Well, if I was ever thinking about going skiing all those thoughts just went down the drain. The promotional material really is accurate. Frozen does for skiing vacations what Jaws did for beach vacations. Ski resorts could probably sue director Adam Green and, if they had a smart enough lawyer, win the case for financial damages.
Frozen tells the story of “a typical day on the slopes that turns into a chilling nightmare for three snowboarders when they get stranded on the chairlift before their last run. As the ski patrol switches off the night lights, they realize with growing panic that they’ve been left behind dangling high off the ground with no way down. With the resort closed until the following weekend and frostbite and hypothermia already setting in, the trio is forced to take desperate measures to escape off the mountain before they freeze to death. Once they make their move, they discover with horror that they have much more to fear than just the frigid cold. As they combat unexpected obstacles, they start to question if their will to survive is strong enough to overcome the worst ways to die.”
If the movie wasn’t so convincing that something like this could happen, I would have just walked away with a shrug. The problem is that you can completely believe something like the events in Frozen could happen. They could happen all too easily. I would have to say that the worst part of watching the film was just imagining what you would do if you were in the characters’ shoes. I could literally just feel the whipping razor-like sting of the freezing wind and snow. The utter horror of knowing there was no way to get warmer.
I also kept asking myself through Frozen what I would be willing to endure to survive and escape certain death. Would I be willing to withstand the pain that the characters went through just to possibly have a chance to get rescued or get help? I literally spent almost the entire film wincing in pain as the poor victims of this nightmare endured ordeal after gruesome ordeal.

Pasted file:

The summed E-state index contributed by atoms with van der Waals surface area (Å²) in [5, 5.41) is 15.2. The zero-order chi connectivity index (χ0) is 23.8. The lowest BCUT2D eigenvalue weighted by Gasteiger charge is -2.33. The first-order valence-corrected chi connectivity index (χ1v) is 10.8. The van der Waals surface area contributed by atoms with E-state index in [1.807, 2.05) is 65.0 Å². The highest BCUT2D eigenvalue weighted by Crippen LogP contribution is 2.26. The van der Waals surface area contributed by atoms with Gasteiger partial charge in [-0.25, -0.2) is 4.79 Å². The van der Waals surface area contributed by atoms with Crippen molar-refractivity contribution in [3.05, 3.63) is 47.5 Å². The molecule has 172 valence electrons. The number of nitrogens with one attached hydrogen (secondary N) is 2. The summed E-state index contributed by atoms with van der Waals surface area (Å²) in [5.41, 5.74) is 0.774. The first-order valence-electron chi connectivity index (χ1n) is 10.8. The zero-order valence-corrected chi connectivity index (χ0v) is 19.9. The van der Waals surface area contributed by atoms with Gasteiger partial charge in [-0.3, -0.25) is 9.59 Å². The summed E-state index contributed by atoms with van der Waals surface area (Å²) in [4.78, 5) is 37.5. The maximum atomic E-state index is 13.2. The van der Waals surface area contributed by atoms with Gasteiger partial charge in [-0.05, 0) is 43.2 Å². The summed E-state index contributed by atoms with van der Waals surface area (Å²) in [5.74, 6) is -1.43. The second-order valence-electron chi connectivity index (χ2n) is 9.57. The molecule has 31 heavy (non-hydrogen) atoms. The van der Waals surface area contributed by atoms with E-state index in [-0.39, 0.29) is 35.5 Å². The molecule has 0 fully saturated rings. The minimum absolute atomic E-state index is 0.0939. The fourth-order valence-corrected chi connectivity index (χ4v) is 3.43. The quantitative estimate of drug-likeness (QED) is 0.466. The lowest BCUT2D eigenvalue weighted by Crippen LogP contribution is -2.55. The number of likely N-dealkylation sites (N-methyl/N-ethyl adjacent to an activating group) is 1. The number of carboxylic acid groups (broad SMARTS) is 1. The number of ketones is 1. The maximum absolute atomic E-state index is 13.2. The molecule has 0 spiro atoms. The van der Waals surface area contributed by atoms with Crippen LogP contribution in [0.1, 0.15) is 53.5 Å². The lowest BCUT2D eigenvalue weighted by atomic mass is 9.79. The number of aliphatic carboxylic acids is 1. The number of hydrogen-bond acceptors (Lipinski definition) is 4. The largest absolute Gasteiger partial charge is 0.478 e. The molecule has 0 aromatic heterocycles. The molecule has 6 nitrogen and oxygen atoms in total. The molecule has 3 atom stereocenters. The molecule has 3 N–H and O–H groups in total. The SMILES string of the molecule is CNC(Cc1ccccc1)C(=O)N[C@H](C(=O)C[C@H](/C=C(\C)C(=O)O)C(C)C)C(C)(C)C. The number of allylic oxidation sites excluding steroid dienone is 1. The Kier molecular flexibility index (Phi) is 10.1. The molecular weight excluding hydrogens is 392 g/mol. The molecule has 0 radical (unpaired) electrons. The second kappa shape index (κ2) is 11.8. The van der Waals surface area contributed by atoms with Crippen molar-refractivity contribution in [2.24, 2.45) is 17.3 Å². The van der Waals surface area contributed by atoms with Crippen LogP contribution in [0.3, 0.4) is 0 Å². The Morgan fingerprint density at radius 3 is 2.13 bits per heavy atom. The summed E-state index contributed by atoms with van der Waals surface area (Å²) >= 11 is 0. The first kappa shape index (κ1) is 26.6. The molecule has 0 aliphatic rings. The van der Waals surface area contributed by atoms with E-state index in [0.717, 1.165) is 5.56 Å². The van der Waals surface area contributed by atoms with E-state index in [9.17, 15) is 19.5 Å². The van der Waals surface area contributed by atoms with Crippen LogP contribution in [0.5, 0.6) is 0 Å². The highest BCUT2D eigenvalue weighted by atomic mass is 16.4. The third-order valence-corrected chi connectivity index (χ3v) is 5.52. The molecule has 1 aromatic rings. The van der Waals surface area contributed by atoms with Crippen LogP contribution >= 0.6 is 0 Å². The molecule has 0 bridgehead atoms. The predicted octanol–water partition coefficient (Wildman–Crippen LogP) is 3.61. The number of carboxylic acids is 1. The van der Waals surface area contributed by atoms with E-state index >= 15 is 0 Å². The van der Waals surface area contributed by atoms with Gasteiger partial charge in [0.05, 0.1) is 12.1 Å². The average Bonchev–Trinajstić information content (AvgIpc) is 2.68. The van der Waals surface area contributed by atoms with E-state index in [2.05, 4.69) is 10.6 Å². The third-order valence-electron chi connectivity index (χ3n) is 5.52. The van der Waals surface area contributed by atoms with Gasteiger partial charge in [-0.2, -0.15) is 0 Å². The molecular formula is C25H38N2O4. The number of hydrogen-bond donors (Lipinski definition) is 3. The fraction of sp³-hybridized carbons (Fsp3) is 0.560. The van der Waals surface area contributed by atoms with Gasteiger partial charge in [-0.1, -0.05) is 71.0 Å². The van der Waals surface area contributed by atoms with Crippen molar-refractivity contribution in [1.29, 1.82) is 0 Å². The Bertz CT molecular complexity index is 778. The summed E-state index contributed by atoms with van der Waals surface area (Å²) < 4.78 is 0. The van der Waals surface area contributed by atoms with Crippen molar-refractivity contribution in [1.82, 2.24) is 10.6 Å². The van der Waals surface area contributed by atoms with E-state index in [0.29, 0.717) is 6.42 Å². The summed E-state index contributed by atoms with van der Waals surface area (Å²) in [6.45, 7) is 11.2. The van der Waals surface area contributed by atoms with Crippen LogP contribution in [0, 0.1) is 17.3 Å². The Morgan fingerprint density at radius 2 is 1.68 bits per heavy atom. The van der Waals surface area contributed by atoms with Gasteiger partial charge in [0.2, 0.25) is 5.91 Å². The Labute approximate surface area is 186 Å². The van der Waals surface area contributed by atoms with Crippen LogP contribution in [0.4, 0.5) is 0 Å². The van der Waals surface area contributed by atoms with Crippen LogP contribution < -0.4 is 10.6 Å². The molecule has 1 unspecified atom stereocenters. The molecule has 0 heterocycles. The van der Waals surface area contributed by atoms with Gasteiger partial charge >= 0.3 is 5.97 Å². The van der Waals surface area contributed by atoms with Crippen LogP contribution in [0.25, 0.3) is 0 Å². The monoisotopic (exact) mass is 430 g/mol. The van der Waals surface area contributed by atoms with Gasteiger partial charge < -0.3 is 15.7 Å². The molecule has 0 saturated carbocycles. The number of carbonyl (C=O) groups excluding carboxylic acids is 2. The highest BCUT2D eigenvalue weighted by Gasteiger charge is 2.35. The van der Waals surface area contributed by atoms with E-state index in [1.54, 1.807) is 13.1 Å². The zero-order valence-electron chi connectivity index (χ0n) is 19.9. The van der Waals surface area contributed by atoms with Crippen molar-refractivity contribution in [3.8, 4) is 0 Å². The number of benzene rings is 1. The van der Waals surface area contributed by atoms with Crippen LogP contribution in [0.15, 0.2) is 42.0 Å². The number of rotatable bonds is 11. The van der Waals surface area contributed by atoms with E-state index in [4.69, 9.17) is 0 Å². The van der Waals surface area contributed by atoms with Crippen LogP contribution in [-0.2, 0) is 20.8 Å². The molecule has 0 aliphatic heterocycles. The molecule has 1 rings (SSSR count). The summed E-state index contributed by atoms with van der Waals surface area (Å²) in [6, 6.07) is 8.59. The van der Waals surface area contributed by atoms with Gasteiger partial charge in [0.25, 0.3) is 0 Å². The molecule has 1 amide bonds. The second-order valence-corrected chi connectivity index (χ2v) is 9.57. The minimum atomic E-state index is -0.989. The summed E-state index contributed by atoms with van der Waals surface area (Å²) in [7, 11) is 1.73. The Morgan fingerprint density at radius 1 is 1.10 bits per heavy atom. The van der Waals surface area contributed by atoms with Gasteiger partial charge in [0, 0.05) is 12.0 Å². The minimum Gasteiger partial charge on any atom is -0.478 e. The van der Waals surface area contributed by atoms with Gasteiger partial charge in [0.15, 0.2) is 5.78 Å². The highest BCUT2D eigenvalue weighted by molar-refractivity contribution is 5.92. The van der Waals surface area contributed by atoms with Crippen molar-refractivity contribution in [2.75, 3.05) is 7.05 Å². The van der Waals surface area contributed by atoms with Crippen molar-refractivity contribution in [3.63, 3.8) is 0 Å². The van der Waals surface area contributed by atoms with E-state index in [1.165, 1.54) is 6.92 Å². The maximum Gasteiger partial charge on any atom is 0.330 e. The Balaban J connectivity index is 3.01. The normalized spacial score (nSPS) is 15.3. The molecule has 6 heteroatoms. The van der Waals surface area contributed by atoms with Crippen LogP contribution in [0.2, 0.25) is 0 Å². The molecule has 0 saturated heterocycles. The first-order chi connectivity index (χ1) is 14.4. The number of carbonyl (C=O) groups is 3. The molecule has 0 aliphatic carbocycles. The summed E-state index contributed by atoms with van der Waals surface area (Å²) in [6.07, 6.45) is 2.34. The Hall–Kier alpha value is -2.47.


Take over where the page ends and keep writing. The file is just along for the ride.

Shawn Ashmore (X-Men movies), Kevin Zegers, and Emma Bell play the three snowboarders just out to have a good time in Frozen to perfection. They help the viewer to build up empathy for each of the individuals these actors are portraying. You really do feel an emotional attachment to the characters as the movie moves along and the terror begins.
Overall, Frozen is a well-paced film that you feel terrible even saying is enjoyable. The movie will definitely keep your heart racing a million miles a second and your blood pressure rising. Just don’t expect to be so ready to hand over that cash for an easy ride on a ski lift next time you hit the slopes.
Frozen comes in single disc Blu-ray and regular format DVD packaging. The regular DVD release features a few extras that include Audio commentary with writer/director Adam Green and actors Shawn Ashmore, Kevin Zegers and Emma Bell; Catching Frostbite: The Origins of Frozen featurette; Three Below Zero featurette; Shooting Through It featurette; Beating the Mountain: Surviving Frozen featurette; Chair 92 Easter Egg; Deleted scenes; and a Theatrical trailer. The format of the movie includes Color, DVD, Widescreen, NTSC, Region 1, and the aspect ratio is 2.35:1. The Blu-ray version has pretty much the same features.
You can buy the Blu-ray right here.
You can buy the DVD right here.
Source: Yahoo! Movies